Text by Claire Martin / Photo Tim E White
For a republic with its own secret service, the constitution of Užupis is a touch fuzzy: its 41 rules include “Everyone has the right to understand nothing”, “People have the right to have no rights”, and “A cat is not obliged to love its owner, but must help in time of need”.
Since its founding on 1 April 1997, the Republic of Užupis has had its own president, cabinet, currency, flag, national anthem and an army of 11 men. Though if it were invaded, you wouldn’t fancy their chances – there are only 7,000 inhabitants in this bohemian neighbourhood, across the Vilnia river from the centre of Vilnius (“Užupis” literally means “other side of the river”), and 1,000 of them are artists. Vilnius, which tore down a statue of Lenin and replaced it with one of Frank Zappa, is already heavy on quirk – and Užupis is its Montmartre or Freetown Christiania.
It wasn’t always thus. “When we first came here, the main street was called the Street of Death,” says Užupis’ President Romas Lileikis, a poet, musician and film director who was one of the first wave of artists to move into the area’s beautiful, dilapidated buildings after Lithuania became independent in 1991 (artistic freedom had been banned under communist rule). “But when the artists moved in, it ceased to be a no-go area, and started to become a place of inspiration and free thought.”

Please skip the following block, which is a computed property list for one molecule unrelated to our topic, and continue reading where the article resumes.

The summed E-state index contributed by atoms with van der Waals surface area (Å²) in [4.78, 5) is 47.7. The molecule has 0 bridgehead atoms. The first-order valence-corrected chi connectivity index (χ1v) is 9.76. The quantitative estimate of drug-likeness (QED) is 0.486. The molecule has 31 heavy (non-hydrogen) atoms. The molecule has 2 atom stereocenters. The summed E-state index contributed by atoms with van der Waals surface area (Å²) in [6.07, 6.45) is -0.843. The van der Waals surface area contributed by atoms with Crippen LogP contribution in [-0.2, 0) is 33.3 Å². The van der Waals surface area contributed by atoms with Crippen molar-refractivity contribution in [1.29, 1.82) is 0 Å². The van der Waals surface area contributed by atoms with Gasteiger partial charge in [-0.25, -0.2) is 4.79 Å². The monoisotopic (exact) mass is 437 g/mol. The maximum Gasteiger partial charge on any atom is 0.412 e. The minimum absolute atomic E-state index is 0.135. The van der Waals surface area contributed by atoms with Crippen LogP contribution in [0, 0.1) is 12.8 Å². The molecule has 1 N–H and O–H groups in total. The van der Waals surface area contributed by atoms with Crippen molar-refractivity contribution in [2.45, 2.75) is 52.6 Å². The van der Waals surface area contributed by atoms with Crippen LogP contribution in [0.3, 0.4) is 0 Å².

Lileikis came up with the idea of an independent republic as a way of celebrating togetherness, and is quietly proud of what he’s achieved. “When we asked permission from the municipality for our independence there was a long silence,” he remembers. “And then finally they wrote one thing: ‘You are allowed to organise a humouristic event in which the Užupis Republic declares independence.’ Then we had another letter saying we were allowed to celebrate the anniversary of our independence. That was the moment it became real.”
So, each year, Užupis celebrates its birthday. There’s beer, dancing and a procession to the statue of the archangel Gabriel blowing a trumpet, which symbolises the revival of artistic freedom in eastern Europe. But, isn’t it April Fool’s Day? “Nobody is afraid of 1 April,” shrugs Lileikis, “so it seemed like a good day to say something serious.”
The constitution Lileikis wrote is similarly playful. Just as it decrees people have the right to be happy, they also have the right to be unhappy. “It is based on paradox,” explains Lileikis. “It is connected and also contradictory, but it is only against one thing: the aggression that comes from inside of us.”
Užupis may not be holding international summits any time soon, but it has hosted everyone from the Dalai Lama to Britain’s Queen Elizabeth II and Denmark’s Crown Prince Frederick. The Dalai Lama is an honorary citizen alongside the likes of Jonas Mekas, the Lithuanian émigré who has been called “the godfather of American avant-garde cinema”.
Saulius Pilinkus, Lithuania’s former chief of security, is now head of Užupis’ secret service. “Užupis is like a film,” he says of the republic. “Romas Lileikis is the director and we are all the actors.”
More mini breakaways
In 1947 in Montbenoît, France, hotelier Georges Pourchet jokingly asked a visiting official if he had a permit for the Republic of Saugeais. Today, the “republic” has its own anthem and a customs office doling out joke visas.
Founded in southern Sweden in 1996 by artist Lars Vilks, in response to a court case looking to tear down two of his sculptures, Ladonia’s current vice-president is Lieutenant Colonel His Illustrious Highness Osborne Wrigley-Pimley-McKerr III, Count Wrigley of Håle. Obviously.
This “kingdom” in the Czech Republic was created in 1997 by photographer Tomáš Harabiš as an “elaborate practical joke”, but has become one of the country’s biggest attractions: 80,000 Czechs have acquired Wallachian passports.